ISO (dead thread resuscitated)

ISO (dead thread resuscitated)

15 posts
5 May 2007
ChrisVS
Photographer
ChrisVS
I'm a bloke, see, and blokes only ever read the manual as a last resort.

So there I am, about to do a shoot which entailed taking pictures of a dress rehearsal of a play for pictures to put up in the theatre foyer. Now I knew there was going to be little light to work with so I borrowed a fast 50mm Zeiss lens and set it at f2.8.....

So far so good. But the director had used a lot of low, red light 'cos it's a production of Dr Faustus and it's got to look kinda devilish, y' know?

Hmmm... still not enought light. So I goes to set the ISO to something a little faster... like 3200! Previously I had not changed the ISO setting and had assumed it was set on something sensible like 200 or 400 as the default. (This is the not-reading-the-manual bit) and bugger me! You know what? It was set on something called Auto which seems to flit automatically in the range 200 to 800.

So my question (yes, I know you were wondering when I was going to get around to it) is this:

Is this why I was getting totally different results in consecutive shots when the setup and lighting had not discernibly changed? WAS the camera making decisions on my behalf, and if so, what rules was it applying to govern those changes?


Posted 5 May 2007
scottbalfour
Photographer
scottbalfour
You dont say what make of camera you have but when I set the ISO then if I put the camera on auto it desides what Fstop/Shutter speed to take the shot BASED on the ISO.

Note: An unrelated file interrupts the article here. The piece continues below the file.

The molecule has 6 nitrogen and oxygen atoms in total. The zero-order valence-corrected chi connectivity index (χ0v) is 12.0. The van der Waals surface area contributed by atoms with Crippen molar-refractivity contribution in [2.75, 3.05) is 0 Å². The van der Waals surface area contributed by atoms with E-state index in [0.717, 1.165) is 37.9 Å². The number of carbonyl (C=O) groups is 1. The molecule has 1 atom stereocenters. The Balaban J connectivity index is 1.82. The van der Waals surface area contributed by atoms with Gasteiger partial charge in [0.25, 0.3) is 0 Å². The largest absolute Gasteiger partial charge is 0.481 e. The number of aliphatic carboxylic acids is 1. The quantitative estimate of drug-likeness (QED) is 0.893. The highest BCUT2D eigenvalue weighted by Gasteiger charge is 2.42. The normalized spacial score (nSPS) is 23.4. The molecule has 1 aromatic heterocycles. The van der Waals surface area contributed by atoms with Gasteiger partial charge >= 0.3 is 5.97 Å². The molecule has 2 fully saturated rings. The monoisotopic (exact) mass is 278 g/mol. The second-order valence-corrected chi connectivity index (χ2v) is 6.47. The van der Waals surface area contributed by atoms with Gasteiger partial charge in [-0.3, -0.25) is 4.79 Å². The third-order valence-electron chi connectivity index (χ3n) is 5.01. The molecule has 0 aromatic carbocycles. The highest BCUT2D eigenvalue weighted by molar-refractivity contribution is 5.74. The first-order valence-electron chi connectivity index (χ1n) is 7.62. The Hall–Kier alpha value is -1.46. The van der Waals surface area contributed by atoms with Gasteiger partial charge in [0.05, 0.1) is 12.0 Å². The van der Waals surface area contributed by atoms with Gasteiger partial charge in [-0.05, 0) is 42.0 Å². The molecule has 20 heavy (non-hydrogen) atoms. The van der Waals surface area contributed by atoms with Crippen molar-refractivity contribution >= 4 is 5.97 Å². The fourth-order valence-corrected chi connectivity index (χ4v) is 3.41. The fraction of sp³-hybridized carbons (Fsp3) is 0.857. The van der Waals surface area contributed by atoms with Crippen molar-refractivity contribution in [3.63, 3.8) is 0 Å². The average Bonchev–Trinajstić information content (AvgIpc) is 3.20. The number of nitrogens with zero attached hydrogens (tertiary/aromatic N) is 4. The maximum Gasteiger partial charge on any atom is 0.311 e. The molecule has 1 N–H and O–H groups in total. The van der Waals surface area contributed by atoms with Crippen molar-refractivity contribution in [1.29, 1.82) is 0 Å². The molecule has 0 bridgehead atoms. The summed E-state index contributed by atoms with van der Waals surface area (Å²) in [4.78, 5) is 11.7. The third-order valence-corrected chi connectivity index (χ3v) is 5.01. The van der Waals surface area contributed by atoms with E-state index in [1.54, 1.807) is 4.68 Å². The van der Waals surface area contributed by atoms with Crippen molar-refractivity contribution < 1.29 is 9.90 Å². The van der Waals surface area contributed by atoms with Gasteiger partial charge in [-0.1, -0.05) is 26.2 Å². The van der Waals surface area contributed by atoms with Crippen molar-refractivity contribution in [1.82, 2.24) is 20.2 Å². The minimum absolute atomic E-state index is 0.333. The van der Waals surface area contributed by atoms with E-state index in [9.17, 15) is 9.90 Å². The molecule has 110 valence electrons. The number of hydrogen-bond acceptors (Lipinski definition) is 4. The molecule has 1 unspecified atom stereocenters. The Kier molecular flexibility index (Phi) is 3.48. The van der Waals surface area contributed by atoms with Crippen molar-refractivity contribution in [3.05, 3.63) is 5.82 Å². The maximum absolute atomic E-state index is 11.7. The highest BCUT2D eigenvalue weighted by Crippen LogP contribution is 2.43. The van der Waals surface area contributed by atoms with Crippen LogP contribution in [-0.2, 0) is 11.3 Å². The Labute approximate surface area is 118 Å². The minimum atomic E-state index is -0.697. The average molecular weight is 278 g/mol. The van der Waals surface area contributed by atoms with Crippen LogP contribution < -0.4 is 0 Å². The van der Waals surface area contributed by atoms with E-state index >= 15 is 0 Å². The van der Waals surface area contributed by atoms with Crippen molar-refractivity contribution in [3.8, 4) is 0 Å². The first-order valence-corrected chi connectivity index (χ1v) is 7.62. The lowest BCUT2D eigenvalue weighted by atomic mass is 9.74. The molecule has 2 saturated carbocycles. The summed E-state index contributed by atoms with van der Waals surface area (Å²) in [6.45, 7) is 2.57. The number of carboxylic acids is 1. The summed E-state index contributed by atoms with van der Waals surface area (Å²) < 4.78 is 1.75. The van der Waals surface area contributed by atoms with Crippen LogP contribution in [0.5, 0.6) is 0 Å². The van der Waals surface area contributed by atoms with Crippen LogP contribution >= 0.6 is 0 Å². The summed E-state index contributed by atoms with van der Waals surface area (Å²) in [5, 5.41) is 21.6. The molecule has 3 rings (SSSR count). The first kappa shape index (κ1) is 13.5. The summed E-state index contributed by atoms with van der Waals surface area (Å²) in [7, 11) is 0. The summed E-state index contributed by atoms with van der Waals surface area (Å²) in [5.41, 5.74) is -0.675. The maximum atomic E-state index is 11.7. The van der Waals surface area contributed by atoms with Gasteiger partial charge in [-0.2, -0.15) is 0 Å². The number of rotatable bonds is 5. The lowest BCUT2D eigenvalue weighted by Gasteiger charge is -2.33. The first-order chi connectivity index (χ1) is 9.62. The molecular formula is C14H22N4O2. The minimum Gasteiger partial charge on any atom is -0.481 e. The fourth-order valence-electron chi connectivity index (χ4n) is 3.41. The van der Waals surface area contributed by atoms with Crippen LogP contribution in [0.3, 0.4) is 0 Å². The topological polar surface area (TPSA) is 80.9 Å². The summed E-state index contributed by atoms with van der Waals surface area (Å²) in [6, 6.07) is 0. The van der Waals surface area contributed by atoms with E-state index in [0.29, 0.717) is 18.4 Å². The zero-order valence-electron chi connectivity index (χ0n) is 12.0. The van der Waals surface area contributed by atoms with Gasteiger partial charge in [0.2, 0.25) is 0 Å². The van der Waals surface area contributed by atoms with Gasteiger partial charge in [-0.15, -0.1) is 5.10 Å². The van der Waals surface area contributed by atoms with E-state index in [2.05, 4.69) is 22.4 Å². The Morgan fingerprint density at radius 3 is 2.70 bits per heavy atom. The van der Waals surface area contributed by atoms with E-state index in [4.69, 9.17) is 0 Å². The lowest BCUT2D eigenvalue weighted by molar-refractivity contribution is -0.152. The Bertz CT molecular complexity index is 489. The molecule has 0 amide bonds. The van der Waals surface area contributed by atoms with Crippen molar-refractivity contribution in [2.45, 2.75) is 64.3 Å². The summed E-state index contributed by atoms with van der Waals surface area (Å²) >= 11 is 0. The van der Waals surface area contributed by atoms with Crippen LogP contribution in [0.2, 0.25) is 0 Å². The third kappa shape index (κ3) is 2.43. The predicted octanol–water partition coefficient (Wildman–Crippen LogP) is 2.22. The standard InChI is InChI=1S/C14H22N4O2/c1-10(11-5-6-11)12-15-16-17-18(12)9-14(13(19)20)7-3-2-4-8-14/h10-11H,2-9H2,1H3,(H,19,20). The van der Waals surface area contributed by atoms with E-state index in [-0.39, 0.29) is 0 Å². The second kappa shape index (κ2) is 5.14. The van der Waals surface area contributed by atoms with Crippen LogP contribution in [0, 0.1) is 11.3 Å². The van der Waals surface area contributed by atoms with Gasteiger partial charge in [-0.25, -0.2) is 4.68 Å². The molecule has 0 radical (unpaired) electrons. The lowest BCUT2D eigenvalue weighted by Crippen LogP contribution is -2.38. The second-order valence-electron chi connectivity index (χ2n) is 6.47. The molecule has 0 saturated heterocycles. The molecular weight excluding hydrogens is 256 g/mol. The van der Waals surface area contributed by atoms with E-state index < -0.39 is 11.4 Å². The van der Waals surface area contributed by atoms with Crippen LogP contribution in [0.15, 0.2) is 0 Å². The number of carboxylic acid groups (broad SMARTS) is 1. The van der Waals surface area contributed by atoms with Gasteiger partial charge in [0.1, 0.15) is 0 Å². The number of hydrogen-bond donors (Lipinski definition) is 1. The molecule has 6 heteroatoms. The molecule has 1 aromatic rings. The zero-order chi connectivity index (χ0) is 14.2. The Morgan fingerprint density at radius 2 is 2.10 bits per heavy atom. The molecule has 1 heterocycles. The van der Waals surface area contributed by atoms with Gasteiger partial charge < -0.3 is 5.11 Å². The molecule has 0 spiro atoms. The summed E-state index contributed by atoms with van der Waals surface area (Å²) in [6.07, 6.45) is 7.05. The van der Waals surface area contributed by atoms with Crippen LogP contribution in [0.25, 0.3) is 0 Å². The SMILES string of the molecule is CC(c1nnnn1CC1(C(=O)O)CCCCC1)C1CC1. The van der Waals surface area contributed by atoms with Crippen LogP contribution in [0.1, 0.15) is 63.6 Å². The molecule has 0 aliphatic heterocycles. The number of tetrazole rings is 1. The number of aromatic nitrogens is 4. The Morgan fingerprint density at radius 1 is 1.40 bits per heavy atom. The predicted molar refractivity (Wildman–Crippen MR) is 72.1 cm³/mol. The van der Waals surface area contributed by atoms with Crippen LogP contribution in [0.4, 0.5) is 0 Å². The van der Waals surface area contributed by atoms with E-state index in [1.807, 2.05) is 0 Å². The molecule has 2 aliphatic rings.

ISO3200 seems a bit excessive, and I would imagine that the shots would be muddy/grainy in the extreme.

ISO1600 would the max I would push it too, and even then I would pray a lot for a half-decent shot.

You know, some jobs aint worth doing.



Posted 5 May 2007
TonyS
Photographer
TonyS
Red light is about the worst for clipping your highlights, I do gig photography and red lighting is the bane of my life (Blue though, is really good and preserves detail incredibly)

Whatever camera you got ISO 3200 is gonna look pretty terrible, I use Nikon bodies and f2.8 lenses I expect no noise upto ISO 400, a bit of grain upto ISO 800 (start thinking about mono conversions here) If I have to go above then I know its gonna be a bad shoot.

Try using a monopod if you can, and lower shutter speed in an effort to keep ISO down

Also, you dont mention what metering you was using? I usually spot meter off the face then re-compose, praying that the berks controlling the lights dont whack the reds up while I`m doing it



Posted 5 May 2007
Joe_Giacomet
Photographer
Joe_Giacomet
i try not to shoot above 400, bounce some flash off the ceiling too add a bit of light.

Posted 5 May 2007
gazl
Photographer
gazl
If the shoot is for front of house advertising, can’t you set up some shots with decent lighting and Photoshop them to get the diabolical/hellish colouring? I’m sure the director would appreciate the results and artistic license.

Posted 6 May 2007
Pict
Photographer
Pict
Most cameras have an auto iso setting that is generally used in aperture or shutter priority mode. When either setting falls off the end of the scale the film speed is pumped up to help out. It's not an option I ever use but could affect the quality of image and depending on the lighting arrangements you have it might be the camera is metering for light, adjusting the iso unnescesarily and overexposing when the flash fires

Posted 6 May 2007
ChrisVS
Photographer
ChrisVS